So what is it, then, that people are rebelling against when they disassociate themselves from theology? I believe that what they are running from is better termed “theology-ology.” It is a study of the study of God. If a Christian is diligent in studying God through the right motives and methods and for the right reasons, there will necessarily be change in his life. He cannot help but be changed by the living Word of God. However, if someone studies God only to acquire knowledge about him without applying any of that knowledge to his life, he is not so much studying God as he is studying the study of God. The study of God when done as he has commanded must always lead to application, heart change and then life change. Conversely, studying God through improper motives and methods with no view to application cannot affect true heart change in anyone.
There seems to be a fine line between theology and theology-ology. The line is not found in what we study as much as it is the motives behind the study and the result we expect to achieve. For example, 1 Corinthians 11 speaks about the necessity of women wearing head coverings while in church. I can look at that section of the Bible in two different ways. I can go in with a motive of wanting to show that women are subservient to men and sin if they do not wear head coverings in church. I can begin this study with the intent to prove to my wife that she needs to wear a head covering next Sunday. On the other hand, I can turn to this section with a motive of wanting to understand what God is trying to teach us in this passage. I can seek to understand the principles the Bible is teaching and how those relate to people today. I can begin my study with the intent to learn something that I can humbly and prayerfully apply to my life. This is an extreme or simplistic example perhaps, but it displays the difference between wanting to acquire knowledge of God through proper or improper methods and for right or wrong intentions.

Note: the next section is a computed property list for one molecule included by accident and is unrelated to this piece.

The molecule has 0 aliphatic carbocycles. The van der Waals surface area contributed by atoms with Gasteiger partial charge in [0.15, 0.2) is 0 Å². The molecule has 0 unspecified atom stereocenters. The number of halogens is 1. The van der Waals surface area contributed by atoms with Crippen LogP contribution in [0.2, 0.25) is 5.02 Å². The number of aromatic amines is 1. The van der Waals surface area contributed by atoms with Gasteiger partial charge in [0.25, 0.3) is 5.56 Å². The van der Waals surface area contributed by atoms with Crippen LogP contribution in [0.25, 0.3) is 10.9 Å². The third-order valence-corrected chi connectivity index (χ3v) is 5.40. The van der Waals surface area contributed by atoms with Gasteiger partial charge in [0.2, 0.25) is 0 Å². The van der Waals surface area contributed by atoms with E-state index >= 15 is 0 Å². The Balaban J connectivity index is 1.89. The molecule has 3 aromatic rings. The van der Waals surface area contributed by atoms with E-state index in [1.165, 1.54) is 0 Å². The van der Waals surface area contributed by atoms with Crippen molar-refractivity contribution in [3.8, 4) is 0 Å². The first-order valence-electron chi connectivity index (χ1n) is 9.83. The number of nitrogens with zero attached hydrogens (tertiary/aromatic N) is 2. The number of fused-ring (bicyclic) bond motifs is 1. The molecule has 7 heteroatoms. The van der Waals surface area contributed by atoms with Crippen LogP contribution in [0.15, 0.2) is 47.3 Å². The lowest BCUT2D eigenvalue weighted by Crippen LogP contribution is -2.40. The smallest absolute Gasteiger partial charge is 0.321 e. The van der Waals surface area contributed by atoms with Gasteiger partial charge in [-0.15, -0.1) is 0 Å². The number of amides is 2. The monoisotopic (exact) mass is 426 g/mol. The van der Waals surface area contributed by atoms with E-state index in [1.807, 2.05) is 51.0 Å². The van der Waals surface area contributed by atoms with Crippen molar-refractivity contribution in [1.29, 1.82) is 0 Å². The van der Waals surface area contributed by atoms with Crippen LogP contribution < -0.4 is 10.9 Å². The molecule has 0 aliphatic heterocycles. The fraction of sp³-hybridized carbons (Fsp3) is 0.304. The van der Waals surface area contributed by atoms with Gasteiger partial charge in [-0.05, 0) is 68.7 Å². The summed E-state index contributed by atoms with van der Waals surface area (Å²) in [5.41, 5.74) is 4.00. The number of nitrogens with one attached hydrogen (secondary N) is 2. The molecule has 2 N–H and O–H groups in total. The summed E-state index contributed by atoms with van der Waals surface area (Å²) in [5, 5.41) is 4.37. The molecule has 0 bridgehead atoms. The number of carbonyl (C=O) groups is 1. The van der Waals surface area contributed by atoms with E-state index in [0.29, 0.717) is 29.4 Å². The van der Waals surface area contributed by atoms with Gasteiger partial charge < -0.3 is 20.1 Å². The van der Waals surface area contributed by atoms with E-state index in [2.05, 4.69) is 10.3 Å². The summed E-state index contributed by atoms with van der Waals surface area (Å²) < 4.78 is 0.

I love theology. I love studying God and continually learning about him and about what he has done. I must confess that there is a part of me that also loves to study the study of God. There are many times in my life where I have learned about God simply so I could have more knowledge about him, never intending to change myself in response to what I have learned. There have been times where I have studied God just so I could convince others of their need to change. It is my prayer that whenever I study God I do so with proper motives and with a humble attitude, preparing myself to be changed by what I learn about him